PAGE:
Where’s the marketer at the heart of placemaking?
Not sure what placemaking is? As Cara Courage, Collaborate Creative Placemaker puts it in her Ted Talk here, “Placemaking is a set of tools and it’s an approach, to putting the community right at the front and centre of changes to where they live.” I recently spent the day with UDIA Victoria’s Building, Design & Public Realm Committee on a tour of Melbourne’s west, visiting the following projects:
Woodlea (VIP & Mirvac joint venture)
Point Cook Town Centre (Development Victoria, Stockland, Walker Corporation)
Soho Village (Empire Properties with Clarke Hopkins Clarke)
Williams Landing (Cedar Woods)
Williams Bay (Stonehenge)
It was a unique opportunity to learn how investment in the public realm can help differentiate your development in a challenging market. And was a great opportunity to experience developments that have invested in public spaces to create people-centred places, and learn from their challenges and successes in building environments to foster greater human interaction. One thing that struck me during the full-day tour was the feeling that project marketers may not necessarily be across the placemaking process and vision. I’m almost certain I was the only marketer on the tour, and listening to the placemaking experts completely changed my strategy on how I would approach briefing a project to a creative agency to launch it to market. I realised this intel combined with developing a value proposition is vital to marketers’ arsenals. The role of urban design in improving health and wellbeing, and building spaces for the community, shouldn’t be lost in messages of ‘now selling’ and ‘buy now’. Here are three of my key takeaways from the tour:
Confidence in the value of amenity. In the case of Woodlea, it was a 15-year process to obtain planning permits. This time allowed for meticulous planning and a strong project vision, resulting in one of the state’s most successful projects. The sales forecast was overachieved, and amenity was brought forward and delivered ahead of schedule – solidifying consumer confidence even more in the project. And did you know that each homesite is within 200m walking distance to a park?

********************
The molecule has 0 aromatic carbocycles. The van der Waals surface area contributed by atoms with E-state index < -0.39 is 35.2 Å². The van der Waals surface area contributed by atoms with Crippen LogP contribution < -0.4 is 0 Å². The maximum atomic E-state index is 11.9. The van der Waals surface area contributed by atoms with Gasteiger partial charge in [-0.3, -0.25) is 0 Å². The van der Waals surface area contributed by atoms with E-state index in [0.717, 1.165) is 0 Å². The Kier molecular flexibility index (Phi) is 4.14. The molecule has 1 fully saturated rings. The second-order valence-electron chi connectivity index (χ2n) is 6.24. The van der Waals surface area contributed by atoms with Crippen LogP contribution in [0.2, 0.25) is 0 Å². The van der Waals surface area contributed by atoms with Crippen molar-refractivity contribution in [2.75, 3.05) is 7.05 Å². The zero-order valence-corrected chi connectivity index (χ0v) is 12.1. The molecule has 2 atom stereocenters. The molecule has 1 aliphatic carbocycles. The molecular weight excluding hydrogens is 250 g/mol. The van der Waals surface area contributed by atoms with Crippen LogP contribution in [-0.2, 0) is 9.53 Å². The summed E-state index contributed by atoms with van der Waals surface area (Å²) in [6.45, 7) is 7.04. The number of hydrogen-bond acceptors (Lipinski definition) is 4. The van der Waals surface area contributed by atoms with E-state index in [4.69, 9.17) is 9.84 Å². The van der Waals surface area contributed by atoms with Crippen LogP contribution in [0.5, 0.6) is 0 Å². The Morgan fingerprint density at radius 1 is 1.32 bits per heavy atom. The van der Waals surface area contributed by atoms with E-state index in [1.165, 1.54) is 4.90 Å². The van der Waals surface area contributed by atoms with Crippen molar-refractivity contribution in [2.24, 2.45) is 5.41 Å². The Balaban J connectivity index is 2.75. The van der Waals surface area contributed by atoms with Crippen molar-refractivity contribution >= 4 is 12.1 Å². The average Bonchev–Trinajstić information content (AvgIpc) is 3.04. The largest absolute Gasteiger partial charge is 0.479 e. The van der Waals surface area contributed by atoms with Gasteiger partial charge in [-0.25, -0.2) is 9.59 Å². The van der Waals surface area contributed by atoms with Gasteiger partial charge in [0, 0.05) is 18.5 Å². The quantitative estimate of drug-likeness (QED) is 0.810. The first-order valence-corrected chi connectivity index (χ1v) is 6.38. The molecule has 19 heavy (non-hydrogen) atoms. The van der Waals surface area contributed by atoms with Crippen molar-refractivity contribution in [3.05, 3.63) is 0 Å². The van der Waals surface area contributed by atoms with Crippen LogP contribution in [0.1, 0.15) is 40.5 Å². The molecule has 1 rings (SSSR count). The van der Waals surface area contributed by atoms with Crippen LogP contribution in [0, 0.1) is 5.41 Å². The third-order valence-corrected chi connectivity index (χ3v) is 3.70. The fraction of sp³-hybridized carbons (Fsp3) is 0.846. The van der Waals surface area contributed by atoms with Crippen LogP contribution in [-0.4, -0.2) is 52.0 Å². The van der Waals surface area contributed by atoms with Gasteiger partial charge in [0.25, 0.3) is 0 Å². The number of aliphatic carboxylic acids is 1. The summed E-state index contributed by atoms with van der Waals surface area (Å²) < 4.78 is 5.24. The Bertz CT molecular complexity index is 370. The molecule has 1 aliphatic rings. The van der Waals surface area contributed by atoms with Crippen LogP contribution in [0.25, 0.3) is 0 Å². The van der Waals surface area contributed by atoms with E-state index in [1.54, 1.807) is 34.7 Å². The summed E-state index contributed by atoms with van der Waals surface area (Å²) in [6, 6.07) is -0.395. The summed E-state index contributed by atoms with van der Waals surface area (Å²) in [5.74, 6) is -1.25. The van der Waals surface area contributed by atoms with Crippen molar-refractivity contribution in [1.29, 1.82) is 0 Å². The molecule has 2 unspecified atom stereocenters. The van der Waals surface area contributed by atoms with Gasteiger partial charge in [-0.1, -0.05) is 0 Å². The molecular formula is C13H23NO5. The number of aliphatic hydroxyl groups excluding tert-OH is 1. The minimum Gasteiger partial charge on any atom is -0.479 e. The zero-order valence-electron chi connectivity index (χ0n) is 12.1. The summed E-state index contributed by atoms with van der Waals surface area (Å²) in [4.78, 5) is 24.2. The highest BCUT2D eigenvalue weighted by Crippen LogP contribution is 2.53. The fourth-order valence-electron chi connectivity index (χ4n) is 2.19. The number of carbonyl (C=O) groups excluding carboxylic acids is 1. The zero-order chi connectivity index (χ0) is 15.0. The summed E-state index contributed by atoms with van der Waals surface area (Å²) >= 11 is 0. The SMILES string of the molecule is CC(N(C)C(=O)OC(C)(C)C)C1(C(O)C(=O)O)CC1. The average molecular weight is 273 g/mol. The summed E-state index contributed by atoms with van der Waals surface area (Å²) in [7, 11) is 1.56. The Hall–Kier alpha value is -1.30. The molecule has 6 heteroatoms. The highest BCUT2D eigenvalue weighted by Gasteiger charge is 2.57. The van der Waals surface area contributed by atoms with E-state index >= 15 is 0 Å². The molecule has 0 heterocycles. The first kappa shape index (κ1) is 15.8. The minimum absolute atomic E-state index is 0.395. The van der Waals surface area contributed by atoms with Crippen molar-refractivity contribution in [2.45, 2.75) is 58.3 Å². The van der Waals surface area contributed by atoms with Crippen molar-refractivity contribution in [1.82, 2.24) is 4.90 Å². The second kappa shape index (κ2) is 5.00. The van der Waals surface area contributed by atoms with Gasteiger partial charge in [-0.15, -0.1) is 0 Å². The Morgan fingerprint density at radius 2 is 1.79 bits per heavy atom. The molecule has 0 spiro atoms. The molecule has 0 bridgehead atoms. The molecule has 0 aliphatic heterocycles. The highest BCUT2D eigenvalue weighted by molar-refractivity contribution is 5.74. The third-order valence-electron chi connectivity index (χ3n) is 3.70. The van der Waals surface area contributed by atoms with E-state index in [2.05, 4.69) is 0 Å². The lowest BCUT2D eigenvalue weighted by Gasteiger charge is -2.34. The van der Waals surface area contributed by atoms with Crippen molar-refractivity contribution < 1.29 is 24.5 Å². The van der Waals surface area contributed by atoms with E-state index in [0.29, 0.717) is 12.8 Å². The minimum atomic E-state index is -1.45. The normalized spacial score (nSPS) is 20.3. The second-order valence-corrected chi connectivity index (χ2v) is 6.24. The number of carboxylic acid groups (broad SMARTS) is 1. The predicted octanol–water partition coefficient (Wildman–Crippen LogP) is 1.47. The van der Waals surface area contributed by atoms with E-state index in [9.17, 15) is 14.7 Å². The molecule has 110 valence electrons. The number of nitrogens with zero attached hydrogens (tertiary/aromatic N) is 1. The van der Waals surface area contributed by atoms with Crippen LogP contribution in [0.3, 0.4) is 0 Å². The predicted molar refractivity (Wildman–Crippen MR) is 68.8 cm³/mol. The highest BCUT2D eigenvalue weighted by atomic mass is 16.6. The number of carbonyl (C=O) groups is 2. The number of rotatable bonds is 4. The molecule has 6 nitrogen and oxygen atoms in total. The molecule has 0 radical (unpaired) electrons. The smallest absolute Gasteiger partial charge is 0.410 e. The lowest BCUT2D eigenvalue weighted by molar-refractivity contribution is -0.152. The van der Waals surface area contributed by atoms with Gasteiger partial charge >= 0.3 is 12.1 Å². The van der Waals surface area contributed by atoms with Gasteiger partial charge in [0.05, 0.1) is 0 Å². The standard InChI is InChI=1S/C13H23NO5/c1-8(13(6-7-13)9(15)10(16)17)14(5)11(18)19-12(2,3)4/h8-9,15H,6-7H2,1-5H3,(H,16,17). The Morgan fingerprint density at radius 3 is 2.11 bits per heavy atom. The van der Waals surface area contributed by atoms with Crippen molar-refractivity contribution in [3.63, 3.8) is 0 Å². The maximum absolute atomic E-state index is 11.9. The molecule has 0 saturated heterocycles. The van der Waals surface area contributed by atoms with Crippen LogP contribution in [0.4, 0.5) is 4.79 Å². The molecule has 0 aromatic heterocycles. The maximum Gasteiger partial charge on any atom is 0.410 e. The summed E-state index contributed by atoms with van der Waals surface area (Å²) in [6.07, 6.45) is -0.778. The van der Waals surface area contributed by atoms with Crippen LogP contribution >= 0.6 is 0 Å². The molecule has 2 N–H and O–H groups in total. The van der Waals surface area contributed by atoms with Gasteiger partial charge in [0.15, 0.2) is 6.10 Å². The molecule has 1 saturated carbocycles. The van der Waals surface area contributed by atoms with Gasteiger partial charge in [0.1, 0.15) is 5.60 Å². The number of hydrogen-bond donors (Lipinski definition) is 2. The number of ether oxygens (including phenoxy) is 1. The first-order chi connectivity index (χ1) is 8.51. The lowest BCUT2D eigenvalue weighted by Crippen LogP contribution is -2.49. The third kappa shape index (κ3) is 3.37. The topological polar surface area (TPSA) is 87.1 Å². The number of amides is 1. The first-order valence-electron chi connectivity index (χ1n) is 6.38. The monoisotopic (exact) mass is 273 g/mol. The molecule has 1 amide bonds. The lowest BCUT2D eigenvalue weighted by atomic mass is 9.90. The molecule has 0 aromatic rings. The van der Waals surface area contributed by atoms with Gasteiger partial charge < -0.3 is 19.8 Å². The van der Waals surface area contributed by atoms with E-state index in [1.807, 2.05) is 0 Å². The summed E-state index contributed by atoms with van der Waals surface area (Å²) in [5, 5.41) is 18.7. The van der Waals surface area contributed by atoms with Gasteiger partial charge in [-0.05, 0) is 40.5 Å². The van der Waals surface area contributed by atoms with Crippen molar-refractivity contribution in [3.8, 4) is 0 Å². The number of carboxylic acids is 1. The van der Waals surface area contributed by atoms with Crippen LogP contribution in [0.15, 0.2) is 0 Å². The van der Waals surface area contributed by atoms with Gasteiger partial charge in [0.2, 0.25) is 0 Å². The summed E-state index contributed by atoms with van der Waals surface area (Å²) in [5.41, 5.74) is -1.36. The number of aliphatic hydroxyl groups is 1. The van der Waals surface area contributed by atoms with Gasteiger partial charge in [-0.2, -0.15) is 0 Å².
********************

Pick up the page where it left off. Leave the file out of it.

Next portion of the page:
It’s all about balance, and innovation. In all projects there was a theme of finding a balance between the natural habitat and human habitat; while also being innovative. Some projects drew inspiration from overseas, like Soho Village’s European-style plaza, coming to life at night with a community centred around a village lifestyle; complete with wine bar!
Include the right people in the conversation early. At Harpley, Lendlease developed a strong relationship with the Wadawurrung people in the initial planning phase, to incorporate indigenous knowledge systems to create the Harpley Discovery Trail – really showcasing the natural heritage of the land. There was also a common thread amongst the projects of collaborating with council early on, to understand intentions, get buy-in and feedback and for overall mutual benefit of creating successful communities that people would be proud to live in.
Other than becoming another Live. Work. Play catchcry on a piece of collateral, developers – when you engage your design consultants, bring your marketers to the table early on so they can bring to life the placemaking vision in the project brand and its messages throughout the entire lifespan of the project.